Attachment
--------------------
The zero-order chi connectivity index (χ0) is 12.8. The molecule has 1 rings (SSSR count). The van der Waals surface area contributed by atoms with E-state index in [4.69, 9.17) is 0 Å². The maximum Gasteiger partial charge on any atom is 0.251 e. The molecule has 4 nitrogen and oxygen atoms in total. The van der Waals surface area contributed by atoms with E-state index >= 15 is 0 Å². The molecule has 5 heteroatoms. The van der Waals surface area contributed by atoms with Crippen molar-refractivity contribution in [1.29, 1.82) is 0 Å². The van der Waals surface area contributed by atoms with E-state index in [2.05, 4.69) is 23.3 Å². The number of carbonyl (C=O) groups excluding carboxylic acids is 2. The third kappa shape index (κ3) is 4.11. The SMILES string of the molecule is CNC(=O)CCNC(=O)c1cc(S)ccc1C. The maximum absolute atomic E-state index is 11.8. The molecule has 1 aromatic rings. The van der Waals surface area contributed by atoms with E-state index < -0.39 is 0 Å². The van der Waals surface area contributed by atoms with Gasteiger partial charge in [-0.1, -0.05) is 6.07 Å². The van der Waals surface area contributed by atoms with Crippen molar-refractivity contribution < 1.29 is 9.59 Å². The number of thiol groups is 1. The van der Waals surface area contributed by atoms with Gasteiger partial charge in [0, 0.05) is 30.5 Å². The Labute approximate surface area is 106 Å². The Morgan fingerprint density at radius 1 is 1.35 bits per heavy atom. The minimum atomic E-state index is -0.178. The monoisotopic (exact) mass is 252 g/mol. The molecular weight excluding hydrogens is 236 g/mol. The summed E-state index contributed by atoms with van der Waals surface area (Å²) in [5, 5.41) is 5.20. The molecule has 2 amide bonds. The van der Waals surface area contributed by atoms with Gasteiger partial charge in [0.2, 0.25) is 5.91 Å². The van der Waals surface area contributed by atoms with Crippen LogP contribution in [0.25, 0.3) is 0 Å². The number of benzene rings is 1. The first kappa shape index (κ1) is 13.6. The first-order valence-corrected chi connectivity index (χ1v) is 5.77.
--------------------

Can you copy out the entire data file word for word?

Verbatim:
The zero-order chi connectivity index (χ0) is 12.8. The molecule has 1 rings (SSSR count). The van der Waals surface area contributed by atoms with E-state index in [4.69, 9.17) is 0 Å². The maximum Gasteiger partial charge on any atom is 0.251 e. The molecule has 4 nitrogen and oxygen atoms in total. The van der Waals surface area contributed by atoms with E-state index >= 15 is 0 Å². The molecule has 5 heteroatoms. The van der Waals surface area contributed by atoms with Crippen molar-refractivity contribution in [1.29, 1.82) is 0 Å². The van der Waals surface area contributed by atoms with E-state index in [2.05, 4.69) is 23.3 Å². The number of carbonyl (C=O) groups excluding carboxylic acids is 2. The third kappa shape index (κ3) is 4.11. The SMILES string of the molecule is CNC(=O)CCNC(=O)c1cc(S)ccc1C. The maximum absolute atomic E-state index is 11.8. The molecule has 1 aromatic rings. The van der Waals surface area contributed by atoms with E-state index < -0.39 is 0 Å². The van der Waals surface area contributed by atoms with Gasteiger partial charge in [-0.1, -0.05) is 6.07 Å². The van der Waals surface area contributed by atoms with Crippen molar-refractivity contribution < 1.29 is 9.59 Å². The number of thiol groups is 1. The van der Waals surface area contributed by atoms with Gasteiger partial charge in [0, 0.05) is 30.5 Å². The Labute approximate surface area is 106 Å². The Morgan fingerprint density at radius 1 is 1.35 bits per heavy atom. The minimum atomic E-state index is -0.178. The monoisotopic (exact) mass is 252 g/mol. The molecular weight excluding hydrogens is 236 g/mol. The summed E-state index contributed by atoms with van der Waals surface area (Å²) in [5, 5.41) is 5.20. The molecule has 2 amide bonds. The van der Waals surface area contributed by atoms with Gasteiger partial charge in [0.2, 0.25) is 5.91 Å². The van der Waals surface area contributed by atoms with Crippen LogP contribution in [0.25, 0.3) is 0 Å². The number of benzene rings is 1. The first kappa shape index (κ1) is 13.6. The first-order valence-corrected chi connectivity index (χ1v) is 5.77.